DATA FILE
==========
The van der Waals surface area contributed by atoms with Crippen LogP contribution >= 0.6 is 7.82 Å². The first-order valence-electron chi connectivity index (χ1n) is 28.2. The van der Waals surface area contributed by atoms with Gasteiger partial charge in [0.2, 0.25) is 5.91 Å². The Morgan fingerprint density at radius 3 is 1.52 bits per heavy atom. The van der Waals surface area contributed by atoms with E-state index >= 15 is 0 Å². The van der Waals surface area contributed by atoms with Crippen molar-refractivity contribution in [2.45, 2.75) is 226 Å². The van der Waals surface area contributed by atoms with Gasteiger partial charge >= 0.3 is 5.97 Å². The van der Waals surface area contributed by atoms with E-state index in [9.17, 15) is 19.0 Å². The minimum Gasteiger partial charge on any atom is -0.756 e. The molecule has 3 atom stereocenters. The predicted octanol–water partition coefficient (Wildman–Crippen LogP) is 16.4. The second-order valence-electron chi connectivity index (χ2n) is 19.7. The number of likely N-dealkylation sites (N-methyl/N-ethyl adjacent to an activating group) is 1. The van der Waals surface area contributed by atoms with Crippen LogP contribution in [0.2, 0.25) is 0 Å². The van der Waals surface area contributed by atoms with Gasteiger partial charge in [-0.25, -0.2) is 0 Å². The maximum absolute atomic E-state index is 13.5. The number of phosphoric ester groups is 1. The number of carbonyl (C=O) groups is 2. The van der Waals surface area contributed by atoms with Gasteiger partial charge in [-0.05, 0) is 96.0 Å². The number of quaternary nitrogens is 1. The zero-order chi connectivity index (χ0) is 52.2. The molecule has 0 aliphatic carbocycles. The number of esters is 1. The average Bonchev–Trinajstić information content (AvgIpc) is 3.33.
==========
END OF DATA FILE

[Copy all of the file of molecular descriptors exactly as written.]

The van der Waals surface area contributed by atoms with Crippen LogP contribution >= 0.6 is 7.82 Å². The first-order valence-electron chi connectivity index (χ1n) is 28.2. The van der Waals surface area contributed by atoms with Gasteiger partial charge in [0.2, 0.25) is 5.91 Å². The Morgan fingerprint density at radius 3 is 1.52 bits per heavy atom. The van der Waals surface area contributed by atoms with E-state index >= 15 is 0 Å². The van der Waals surface area contributed by atoms with Crippen molar-refractivity contribution in [2.45, 2.75) is 226 Å². The van der Waals surface area contributed by atoms with Gasteiger partial charge >= 0.3 is 5.97 Å². The van der Waals surface area contributed by atoms with E-state index in [9.17, 15) is 19.0 Å². The minimum Gasteiger partial charge on any atom is -0.756 e. The molecule has 3 atom stereocenters. The predicted octanol–water partition coefficient (Wildman–Crippen LogP) is 16.4. The second-order valence-electron chi connectivity index (χ2n) is 19.7. The number of likely N-dealkylation sites (N-methyl/N-ethyl adjacent to an activating group) is 1. The van der Waals surface area contributed by atoms with Crippen LogP contribution in [0.2, 0.25) is 0 Å². The van der Waals surface area contributed by atoms with Gasteiger partial charge in [-0.25, -0.2) is 0 Å². The maximum absolute atomic E-state index is 13.5. The number of phosphoric ester groups is 1. The number of carbonyl (C=O) groups is 2. The van der Waals surface area contributed by atoms with Gasteiger partial charge in [-0.05, 0) is 96.0 Å². The number of quaternary nitrogens is 1. The zero-order chi connectivity index (χ0) is 52.2. The molecule has 0 aliphatic carbocycles. The number of esters is 1. The average Bonchev–Trinajstić information content (AvgIpc) is 3.33.